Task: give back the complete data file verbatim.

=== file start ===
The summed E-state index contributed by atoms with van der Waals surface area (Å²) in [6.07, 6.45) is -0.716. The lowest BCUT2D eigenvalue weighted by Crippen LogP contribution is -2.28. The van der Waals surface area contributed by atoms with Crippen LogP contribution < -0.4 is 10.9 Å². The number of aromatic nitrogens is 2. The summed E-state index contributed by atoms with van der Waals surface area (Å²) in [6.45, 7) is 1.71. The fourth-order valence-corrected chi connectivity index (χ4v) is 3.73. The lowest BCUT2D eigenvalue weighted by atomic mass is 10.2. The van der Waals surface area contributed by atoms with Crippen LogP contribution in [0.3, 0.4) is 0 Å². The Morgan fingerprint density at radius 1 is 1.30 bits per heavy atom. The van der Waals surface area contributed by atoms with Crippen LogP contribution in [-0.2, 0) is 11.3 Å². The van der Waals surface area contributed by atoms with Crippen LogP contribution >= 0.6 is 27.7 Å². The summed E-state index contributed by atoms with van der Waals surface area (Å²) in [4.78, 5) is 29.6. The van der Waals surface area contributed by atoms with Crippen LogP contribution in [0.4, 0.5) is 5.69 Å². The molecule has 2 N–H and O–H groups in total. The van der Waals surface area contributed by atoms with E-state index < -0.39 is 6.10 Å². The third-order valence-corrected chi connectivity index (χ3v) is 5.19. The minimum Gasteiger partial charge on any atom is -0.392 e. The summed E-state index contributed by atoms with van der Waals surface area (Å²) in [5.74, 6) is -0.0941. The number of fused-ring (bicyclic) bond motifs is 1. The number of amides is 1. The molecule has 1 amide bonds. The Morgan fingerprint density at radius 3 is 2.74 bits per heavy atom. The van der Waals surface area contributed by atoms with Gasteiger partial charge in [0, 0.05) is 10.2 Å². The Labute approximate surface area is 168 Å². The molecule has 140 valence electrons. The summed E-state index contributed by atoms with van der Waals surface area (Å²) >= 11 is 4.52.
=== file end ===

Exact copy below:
The summed E-state index contributed by atoms with van der Waals surface area (Å²) in [6.07, 6.45) is -0.716. The lowest BCUT2D eigenvalue weighted by Crippen LogP contribution is -2.28. The van der Waals surface area contributed by atoms with Crippen LogP contribution < -0.4 is 10.9 Å². The number of aromatic nitrogens is 2. The summed E-state index contributed by atoms with van der Waals surface area (Å²) in [6.45, 7) is 1.71. The fourth-order valence-corrected chi connectivity index (χ4v) is 3.73. The lowest BCUT2D eigenvalue weighted by atomic mass is 10.2. The van der Waals surface area contributed by atoms with Crippen LogP contribution in [0.3, 0.4) is 0 Å². The Morgan fingerprint density at radius 1 is 1.30 bits per heavy atom. The van der Waals surface area contributed by atoms with Crippen LogP contribution in [-0.2, 0) is 11.3 Å². The van der Waals surface area contributed by atoms with Crippen LogP contribution >= 0.6 is 27.7 Å². The summed E-state index contributed by atoms with van der Waals surface area (Å²) in [4.78, 5) is 29.6. The van der Waals surface area contributed by atoms with Crippen LogP contribution in [0.4, 0.5) is 5.69 Å². The molecule has 2 N–H and O–H groups in total. The van der Waals surface area contributed by atoms with E-state index < -0.39 is 6.10 Å². The third-order valence-corrected chi connectivity index (χ3v) is 5.19. The minimum Gasteiger partial charge on any atom is -0.392 e. The summed E-state index contributed by atoms with van der Waals surface area (Å²) in [5.74, 6) is -0.0941. The number of fused-ring (bicyclic) bond motifs is 1. The number of amides is 1. The molecule has 1 amide bonds. The Morgan fingerprint density at radius 3 is 2.74 bits per heavy atom. The van der Waals surface area contributed by atoms with Gasteiger partial charge in [0, 0.05) is 10.2 Å². The Labute approximate surface area is 168 Å². The molecule has 140 valence electrons. The summed E-state index contributed by atoms with van der Waals surface area (Å²) >= 11 is 4.52.